A brief instructional handbook for laypeople interested in Christian ministry.
In this book, Etoori (Visions of Glory, 2015, etc.) covers such eclectic topics as prayer, the gender and character of God, and the meaning of true obedience as he shares his accumulated knowledge about the nature of spiritual leadership. The author addresses theological questions, such as the relationship between faith and knowledge, provides interpretations of biblical text, and directly addresses the challenges that may confront any lay ministry. Many readers will find his disambiguation of salvation and rebirth to be particularly instructive given the growth of evangelical religion today. The principal theological theme undergirding Etoori’s account, though, seems to be the kingdom of God; at one point, he memorably describes the Bible as the kingdom’s constitution. A preoccupation with eschatology also haunts the work, and Etoori finds reasons to believe that the final days, and the divine judgment that comes with them, are imminent. The author is at his best when he articulates the limitations of ministry: “Sometimes we forget that even if the person does not get saved immediately our witness may have sown a seed in them, which will bear fruit later.” Although the author explicitly bills this book as a guide, it’s too scattershot in its organization to be a useful reference. Etoori’s writing is unfailingly clear and direct, but the book would have been more pedagogically effective if he’d included more discussions of his own experiences rather than a series of lessons and conclusions. For example, the book ends with what he calls a “short story”—a valuable, illustrative anecdotal account of a predicament he once faced as a minister. Still, the author manages to discuss difficult theological and exegetical issues in admirably accessible prose. Some readers may find that it takes on a proselytizing tone, but this is unlikely to overly discomfit the book’s target audience.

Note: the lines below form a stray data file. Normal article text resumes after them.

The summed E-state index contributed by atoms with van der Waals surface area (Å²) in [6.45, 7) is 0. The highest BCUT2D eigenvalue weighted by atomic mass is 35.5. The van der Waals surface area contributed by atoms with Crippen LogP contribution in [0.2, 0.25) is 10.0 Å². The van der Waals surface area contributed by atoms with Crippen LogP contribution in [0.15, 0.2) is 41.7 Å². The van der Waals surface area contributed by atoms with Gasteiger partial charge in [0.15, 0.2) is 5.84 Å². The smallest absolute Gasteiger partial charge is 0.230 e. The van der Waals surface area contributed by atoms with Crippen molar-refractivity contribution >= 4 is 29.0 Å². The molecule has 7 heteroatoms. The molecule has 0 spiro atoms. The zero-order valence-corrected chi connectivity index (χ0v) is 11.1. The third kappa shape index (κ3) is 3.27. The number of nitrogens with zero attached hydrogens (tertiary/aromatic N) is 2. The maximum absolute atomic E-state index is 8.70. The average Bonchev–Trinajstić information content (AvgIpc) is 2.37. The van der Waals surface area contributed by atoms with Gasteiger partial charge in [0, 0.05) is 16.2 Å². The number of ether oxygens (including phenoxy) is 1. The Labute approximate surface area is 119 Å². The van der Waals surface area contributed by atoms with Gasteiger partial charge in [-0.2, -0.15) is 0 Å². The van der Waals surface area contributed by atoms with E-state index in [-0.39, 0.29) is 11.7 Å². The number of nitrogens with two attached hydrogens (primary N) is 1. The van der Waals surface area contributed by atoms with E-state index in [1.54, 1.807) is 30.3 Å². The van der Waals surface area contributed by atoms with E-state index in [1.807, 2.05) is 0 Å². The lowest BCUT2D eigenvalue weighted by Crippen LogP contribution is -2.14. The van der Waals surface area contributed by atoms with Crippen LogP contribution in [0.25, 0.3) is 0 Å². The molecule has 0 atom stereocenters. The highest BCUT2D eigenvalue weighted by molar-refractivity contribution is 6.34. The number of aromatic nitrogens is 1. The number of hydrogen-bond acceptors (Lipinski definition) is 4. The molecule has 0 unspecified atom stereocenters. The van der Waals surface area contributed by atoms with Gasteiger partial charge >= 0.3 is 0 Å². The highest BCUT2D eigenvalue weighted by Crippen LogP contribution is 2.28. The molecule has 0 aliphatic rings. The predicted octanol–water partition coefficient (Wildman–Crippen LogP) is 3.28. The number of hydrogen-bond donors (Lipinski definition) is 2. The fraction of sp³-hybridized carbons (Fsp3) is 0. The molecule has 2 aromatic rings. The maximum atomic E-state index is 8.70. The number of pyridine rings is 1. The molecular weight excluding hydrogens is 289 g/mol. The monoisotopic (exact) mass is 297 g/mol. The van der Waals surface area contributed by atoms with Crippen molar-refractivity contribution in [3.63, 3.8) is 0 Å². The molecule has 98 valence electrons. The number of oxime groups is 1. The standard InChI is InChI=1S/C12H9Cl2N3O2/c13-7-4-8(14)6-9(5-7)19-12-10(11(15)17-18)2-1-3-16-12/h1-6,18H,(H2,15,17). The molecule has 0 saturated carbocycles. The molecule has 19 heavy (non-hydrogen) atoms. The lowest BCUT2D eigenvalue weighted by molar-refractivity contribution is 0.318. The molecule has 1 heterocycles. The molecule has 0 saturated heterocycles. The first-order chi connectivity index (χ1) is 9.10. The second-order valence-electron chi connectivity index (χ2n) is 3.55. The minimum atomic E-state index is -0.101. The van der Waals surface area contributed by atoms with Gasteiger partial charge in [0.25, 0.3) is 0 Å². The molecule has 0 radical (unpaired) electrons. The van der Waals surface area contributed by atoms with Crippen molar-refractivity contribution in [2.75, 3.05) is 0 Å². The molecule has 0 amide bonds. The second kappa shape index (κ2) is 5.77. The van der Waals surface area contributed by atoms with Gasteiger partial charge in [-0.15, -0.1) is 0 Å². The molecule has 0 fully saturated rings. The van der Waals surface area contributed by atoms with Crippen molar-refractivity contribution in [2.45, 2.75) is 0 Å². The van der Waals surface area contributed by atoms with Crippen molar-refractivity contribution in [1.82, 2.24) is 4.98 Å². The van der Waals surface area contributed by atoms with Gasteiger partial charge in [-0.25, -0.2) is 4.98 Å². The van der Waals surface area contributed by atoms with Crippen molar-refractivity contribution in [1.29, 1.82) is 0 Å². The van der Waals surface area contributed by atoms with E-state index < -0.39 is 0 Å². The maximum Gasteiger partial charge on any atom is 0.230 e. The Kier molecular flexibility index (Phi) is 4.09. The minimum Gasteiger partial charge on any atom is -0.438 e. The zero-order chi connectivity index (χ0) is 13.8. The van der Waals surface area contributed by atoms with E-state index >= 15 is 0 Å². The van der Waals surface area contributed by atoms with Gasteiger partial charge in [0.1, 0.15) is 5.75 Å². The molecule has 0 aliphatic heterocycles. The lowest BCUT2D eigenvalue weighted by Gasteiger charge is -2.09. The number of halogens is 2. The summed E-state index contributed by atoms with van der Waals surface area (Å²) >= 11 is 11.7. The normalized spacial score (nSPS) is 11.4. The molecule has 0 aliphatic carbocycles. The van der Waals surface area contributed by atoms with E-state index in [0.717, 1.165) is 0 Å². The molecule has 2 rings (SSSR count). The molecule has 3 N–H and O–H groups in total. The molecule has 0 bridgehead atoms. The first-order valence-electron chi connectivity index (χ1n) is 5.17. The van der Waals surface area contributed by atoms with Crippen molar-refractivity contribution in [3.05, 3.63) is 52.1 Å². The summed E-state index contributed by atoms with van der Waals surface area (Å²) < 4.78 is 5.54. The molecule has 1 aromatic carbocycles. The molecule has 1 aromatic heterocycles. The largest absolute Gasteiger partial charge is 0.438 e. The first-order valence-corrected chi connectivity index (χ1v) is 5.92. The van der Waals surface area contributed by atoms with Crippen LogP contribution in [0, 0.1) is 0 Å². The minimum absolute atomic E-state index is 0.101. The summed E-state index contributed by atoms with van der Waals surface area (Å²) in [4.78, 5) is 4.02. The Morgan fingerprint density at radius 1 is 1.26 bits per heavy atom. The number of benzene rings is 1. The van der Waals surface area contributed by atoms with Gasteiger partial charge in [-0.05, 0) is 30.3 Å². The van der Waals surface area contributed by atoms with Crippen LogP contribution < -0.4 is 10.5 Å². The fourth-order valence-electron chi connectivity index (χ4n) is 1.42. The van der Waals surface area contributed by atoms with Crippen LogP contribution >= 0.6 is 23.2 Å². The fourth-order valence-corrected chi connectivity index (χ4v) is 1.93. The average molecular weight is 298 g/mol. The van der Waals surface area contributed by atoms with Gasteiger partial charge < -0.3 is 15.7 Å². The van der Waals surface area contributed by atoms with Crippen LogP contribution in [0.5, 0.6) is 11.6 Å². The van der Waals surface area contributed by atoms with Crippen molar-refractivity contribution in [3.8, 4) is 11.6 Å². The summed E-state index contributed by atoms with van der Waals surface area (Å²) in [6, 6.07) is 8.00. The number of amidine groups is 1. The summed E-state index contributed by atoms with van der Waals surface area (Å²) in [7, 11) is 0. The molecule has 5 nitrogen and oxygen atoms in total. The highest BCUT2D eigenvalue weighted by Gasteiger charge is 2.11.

A scattered but sometimes-valuable introduction to ministry.